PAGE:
Mr Mullinger said: “The fraud­ster’s not just some per­son who’s sat there and struck lucky. They’re prob­a­bly set­ting up hun­dreds of ac­counts that are get­ting past the banks’ checks. I would’ve thought Bar­clays would have wanted to show me it had done all it could to pre­vent the fraud and to stop it hap­pen­ing again.”

A spokesman said the bank took steps to en­sure there were no loss of funds by any in­tended vic­tim and in­for­ma­tion has been shared with UK Fi­nance, which rep­re­sents 300 fi­nan­cial firms, in or­der to pre­vent ac­counts be­ing opened with the same iden­tity. tricked by a sim­i­lar scam. Mr Rogers, from Maid­stone, Kent, be­lieves fraud­sters had been in­ter­cept­ing emails be­tween him and the builder in charge of his ex­ten­sion for a while be­fore they made their move.

It was not un­til the fi­nal pay­ment of £5,872 was due that he re­ceived an email telling him the bank de­tails had changed. Mr Rogers, 41, said he was busy at the time and thought noth­ing of it. He made the trans­fer to the new San­tander ac­count. He texted the builder two min­utes later to let him know where he had paid the money but the builder did not re­spond un­til that even­ing. It was then that the ruse was un­cov­ered.

Mr Rogers, who works for a fresh pro­duce sup­plier, re­ported it to his bank, Lloyds, im­me­di­ately. He also con­tacted San­tander about its crim­i­nal cus­tomer. The bank re­fused to take any de­tails and told him it would need to be con­tacted by his bank.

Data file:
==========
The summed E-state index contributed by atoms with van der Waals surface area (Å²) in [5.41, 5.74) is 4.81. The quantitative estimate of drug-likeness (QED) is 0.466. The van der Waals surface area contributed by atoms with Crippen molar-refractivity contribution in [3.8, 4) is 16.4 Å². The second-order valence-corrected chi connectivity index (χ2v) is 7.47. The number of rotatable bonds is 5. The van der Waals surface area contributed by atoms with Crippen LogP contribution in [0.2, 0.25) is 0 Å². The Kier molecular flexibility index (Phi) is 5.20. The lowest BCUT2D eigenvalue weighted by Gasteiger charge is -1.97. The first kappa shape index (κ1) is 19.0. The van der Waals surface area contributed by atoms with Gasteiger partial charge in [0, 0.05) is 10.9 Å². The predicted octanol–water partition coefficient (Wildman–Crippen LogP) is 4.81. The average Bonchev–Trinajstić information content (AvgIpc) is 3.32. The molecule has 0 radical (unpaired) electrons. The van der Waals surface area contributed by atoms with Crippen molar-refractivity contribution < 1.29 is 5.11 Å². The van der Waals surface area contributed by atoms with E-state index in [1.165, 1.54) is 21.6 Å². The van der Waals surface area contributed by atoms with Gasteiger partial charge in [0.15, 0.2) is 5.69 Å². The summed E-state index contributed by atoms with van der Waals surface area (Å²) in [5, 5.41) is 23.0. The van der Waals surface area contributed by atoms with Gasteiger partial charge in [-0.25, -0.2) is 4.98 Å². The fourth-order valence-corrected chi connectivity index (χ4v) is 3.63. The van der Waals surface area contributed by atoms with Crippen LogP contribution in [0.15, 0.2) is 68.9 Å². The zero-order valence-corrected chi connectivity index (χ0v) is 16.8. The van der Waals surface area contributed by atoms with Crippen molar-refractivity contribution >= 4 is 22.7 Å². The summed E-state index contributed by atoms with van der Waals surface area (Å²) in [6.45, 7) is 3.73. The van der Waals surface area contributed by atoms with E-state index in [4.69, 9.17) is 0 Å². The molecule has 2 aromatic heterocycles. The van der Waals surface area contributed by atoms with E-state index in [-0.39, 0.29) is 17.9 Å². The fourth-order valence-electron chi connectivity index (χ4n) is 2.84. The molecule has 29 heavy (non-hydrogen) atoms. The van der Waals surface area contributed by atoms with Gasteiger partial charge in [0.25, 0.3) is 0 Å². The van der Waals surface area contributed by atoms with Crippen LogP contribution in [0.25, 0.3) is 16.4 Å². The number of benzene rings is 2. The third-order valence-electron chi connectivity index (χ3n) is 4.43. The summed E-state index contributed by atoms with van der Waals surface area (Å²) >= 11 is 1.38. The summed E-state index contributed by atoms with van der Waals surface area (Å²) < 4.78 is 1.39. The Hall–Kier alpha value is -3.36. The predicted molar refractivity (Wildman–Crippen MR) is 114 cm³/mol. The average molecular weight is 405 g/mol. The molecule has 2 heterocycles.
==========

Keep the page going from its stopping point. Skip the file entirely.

Mr Rogers, who had a crime ref­er­ence num­ber at this point, said he ques­tioned San­tander: “I re­mem­ber say­ing: ‘Just to be clear, you are not in­ter­ested in know­ing that an ac­count at your bank is be­ing used fraud­u­lently?’” The San­tander call han­dler said no de­tails could be taken. “It just goes to show the banks don’t care,” said Mr Rogers.

In both of these cases, the banks re­fused to re­im­burse the funds that had al­ready left the fraud­sters’ ac­counts. In both cases this was the en­tire sum.

How­ever, af­ter pres­sure from this news­pa­per, Lloyds in­ves­ti­gated Mr Rogers’ case and found that it had de­layed re­triev­ing the money. It has agreed to re­im­burse Mr Rogers £5,872 (the full amount he trans­ferred) plus £300 com­pen­sa­tion.

San­tander said it was “re­gret­table” that it “sim­ply re­ferred Mr Rogers back to his own bank” with­out tak­ing any de­tails that might have been help­ful to its fraud depart­ment. It apol­o­gised to Mr Rogers and has of­fered £100, with no ad­mis­sion of li­a­bil­ity.

How­ever, Mr Mullinger’s bank, Bar­clays, said be­cause the pay­ment was au­tho­rised it would not of­fer a re­fund. It said it con­tacted Lloyds as soon as it was alerted but could not re­cover any funds.

Pay­ing for your new ex­ten­sion via email and bank trans­fer could ex­pose you to crim­i­nals, says Amelia Mur­ray ‘It just goes to show the banks don’t care’

Arthur Mullinger was the vic­tim of email hack­ing fraud, pay­ing £ 10,800 into a con­man’s ac­count